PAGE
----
Tagged: Google Inc.

Federal Circuit Directs Magistrate Judge to Decide Motion to Transfer After Long Delay and Substantive Rulings While Motion Was Pending 0

Federal Circuit Directs Magistrate Judge to Decide Motion to Transfer After Long Delay and Substantive Rulings While Motion Was Pending

The Court of Appeals for the Federal Circuit recently granted yet another writ of mandamus, this time directing a magistrate judge in the Eastern District of Texas to stay proceedings and decide a motion to transfer that had been pending for over nine months. In re: Google, Inc., 2015-138 (Fed. Cir. July 16, 2015). This decision is a part of a continuing trend, since 2008, of the Federal Circuit taking issue with rulings from the Eastern District of Texas denying transfer motions in patent infringement actions or denying the stay of proceedings in favor of an action pending in another jurisdiction.

Search Error! Federal Circuit Invalidates Vringo Search Engine Patents 0

Search Error! Federal Circuit Invalidates Vringo Search Engine Patents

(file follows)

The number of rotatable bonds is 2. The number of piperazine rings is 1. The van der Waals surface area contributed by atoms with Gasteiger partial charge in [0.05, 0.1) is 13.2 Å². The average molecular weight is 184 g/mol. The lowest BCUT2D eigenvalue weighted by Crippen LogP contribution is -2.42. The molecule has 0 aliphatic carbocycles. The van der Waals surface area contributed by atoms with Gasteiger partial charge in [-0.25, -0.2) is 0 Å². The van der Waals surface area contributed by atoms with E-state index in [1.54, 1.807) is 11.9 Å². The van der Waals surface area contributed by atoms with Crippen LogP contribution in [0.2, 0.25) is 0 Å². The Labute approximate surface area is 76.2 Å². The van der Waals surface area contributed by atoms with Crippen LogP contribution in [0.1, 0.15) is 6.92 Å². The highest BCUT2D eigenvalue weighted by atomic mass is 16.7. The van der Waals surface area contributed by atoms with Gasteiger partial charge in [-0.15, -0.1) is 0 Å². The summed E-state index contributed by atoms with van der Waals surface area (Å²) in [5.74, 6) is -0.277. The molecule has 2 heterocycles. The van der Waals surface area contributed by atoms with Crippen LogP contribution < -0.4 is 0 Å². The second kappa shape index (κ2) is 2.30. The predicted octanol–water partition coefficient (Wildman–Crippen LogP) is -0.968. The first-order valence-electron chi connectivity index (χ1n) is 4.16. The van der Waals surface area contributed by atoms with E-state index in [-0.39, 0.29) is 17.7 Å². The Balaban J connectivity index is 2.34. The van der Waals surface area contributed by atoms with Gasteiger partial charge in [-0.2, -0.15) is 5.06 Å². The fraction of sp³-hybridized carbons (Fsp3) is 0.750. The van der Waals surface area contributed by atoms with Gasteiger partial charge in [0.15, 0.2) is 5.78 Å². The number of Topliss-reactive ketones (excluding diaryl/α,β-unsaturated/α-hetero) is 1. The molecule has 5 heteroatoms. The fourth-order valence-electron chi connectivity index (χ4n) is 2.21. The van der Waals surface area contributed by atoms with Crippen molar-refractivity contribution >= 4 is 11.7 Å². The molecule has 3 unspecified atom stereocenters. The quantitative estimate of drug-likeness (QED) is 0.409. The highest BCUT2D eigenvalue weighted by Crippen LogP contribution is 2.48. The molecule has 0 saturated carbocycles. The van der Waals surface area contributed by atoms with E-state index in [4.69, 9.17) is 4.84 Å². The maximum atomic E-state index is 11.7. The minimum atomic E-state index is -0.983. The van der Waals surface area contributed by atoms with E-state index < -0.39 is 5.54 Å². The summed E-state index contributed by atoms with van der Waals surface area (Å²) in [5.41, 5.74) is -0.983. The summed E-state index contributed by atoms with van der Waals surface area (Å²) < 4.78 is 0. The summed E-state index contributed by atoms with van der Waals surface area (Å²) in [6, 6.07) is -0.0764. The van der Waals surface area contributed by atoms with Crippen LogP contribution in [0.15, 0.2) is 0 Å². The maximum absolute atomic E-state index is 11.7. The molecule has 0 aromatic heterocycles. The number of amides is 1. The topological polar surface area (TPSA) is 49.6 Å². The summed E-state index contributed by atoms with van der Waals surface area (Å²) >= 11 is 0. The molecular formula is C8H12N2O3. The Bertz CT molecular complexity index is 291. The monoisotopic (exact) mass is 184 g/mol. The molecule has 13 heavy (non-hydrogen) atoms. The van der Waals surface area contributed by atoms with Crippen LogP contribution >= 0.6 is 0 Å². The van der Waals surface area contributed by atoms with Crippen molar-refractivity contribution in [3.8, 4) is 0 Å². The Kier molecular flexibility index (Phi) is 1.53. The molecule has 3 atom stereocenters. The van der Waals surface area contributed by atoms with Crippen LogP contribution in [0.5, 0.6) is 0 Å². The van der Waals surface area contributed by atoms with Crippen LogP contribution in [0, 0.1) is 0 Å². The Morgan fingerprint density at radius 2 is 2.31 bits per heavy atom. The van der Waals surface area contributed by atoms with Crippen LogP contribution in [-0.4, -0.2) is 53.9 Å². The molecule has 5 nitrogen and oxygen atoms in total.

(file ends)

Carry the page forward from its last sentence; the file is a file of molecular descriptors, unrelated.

On August 15, the Federal Circuit, in a nonprecedential opinion, reversed a lower court ruling, denying I/P Engine, Inc., a subsidiary of Vringo, Inc., a $30 million patent infringement jury verdict by invalidating two of its internet search engine patents. I/P Engine brought suit against AOL Inc., Google, Inc., and others in the Eastern District of Virginia for allegedly infringing its patents, U.S. Patent Nos. 6,314,420 and 6,775,664, which relate to systems and methods for filtering internet search results, using both content-based and collaborative filtering. In November 2012, the district court found I/P Engine’s patents valid and that defendants infringed those patents. The jury awarded I/P Engine over $30 million in damages and a 3.5% running royalty.

Gone, but Not Forgotten: How the European Union Court of Justice Misremembered the Fundamental Purpose of Search Engines 0

Gone, but Not Forgotten: How the European Union Court of Justice Misremembered the Fundamental Purpose of Search Engines

The European Union Court of Justice (ECJ) ruled on May 13, 2014 that Google must purge links to personal data appearing on web pages published by third parties if the person who is the subject of that data objects that it is “inadequate, irrelevant or no longer relevant, or excessive in relation to the purposes for which [the data] were processed and in light of the time that has elapsed.” Google and other industry voices have already identified numerous concerns with the Court’s ruling, notably the unknown costs and potential disputes over relevancy and staleness of data that could arise as search engines seek to comply with the ruling.